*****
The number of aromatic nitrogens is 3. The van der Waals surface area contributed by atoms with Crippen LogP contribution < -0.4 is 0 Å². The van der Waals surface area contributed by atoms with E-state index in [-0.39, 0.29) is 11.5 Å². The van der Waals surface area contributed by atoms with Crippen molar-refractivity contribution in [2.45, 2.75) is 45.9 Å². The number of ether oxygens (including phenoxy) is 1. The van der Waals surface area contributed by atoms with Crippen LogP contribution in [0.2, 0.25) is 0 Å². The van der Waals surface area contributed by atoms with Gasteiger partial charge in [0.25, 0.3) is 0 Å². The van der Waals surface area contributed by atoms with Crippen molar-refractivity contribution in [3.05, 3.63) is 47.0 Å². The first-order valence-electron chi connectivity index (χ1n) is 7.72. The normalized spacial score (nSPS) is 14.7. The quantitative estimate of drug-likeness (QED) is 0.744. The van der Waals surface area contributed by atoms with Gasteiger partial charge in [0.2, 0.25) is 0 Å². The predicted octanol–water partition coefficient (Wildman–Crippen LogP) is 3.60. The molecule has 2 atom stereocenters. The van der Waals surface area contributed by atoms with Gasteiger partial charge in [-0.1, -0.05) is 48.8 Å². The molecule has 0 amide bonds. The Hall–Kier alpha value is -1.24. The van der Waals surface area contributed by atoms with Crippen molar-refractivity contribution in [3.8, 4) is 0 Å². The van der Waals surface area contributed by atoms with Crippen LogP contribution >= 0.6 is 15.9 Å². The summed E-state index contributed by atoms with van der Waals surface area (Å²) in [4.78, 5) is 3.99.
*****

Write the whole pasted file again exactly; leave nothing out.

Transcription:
The number of aromatic nitrogens is 3. The van der Waals surface area contributed by atoms with Crippen LogP contribution < -0.4 is 0 Å². The van der Waals surface area contributed by atoms with E-state index in [-0.39, 0.29) is 11.5 Å². The van der Waals surface area contributed by atoms with Crippen molar-refractivity contribution in [2.45, 2.75) is 45.9 Å². The number of ether oxygens (including phenoxy) is 1. The van der Waals surface area contributed by atoms with Crippen LogP contribution in [0.2, 0.25) is 0 Å². The van der Waals surface area contributed by atoms with Gasteiger partial charge in [0.25, 0.3) is 0 Å². The van der Waals surface area contributed by atoms with Crippen molar-refractivity contribution in [3.05, 3.63) is 47.0 Å². The first-order valence-electron chi connectivity index (χ1n) is 7.72. The normalized spacial score (nSPS) is 14.7. The quantitative estimate of drug-likeness (QED) is 0.744. The van der Waals surface area contributed by atoms with Gasteiger partial charge in [0.2, 0.25) is 0 Å². The predicted octanol–water partition coefficient (Wildman–Crippen LogP) is 3.60. The molecule has 2 atom stereocenters. The van der Waals surface area contributed by atoms with Gasteiger partial charge in [-0.1, -0.05) is 48.8 Å². The molecule has 0 amide bonds. The Hall–Kier alpha value is -1.24. The van der Waals surface area contributed by atoms with Crippen molar-refractivity contribution in [3.8, 4) is 0 Å². The van der Waals surface area contributed by atoms with Crippen LogP contribution >= 0.6 is 15.9 Å². The summed E-state index contributed by atoms with van der Waals surface area (Å²) in [4.78, 5) is 3.99.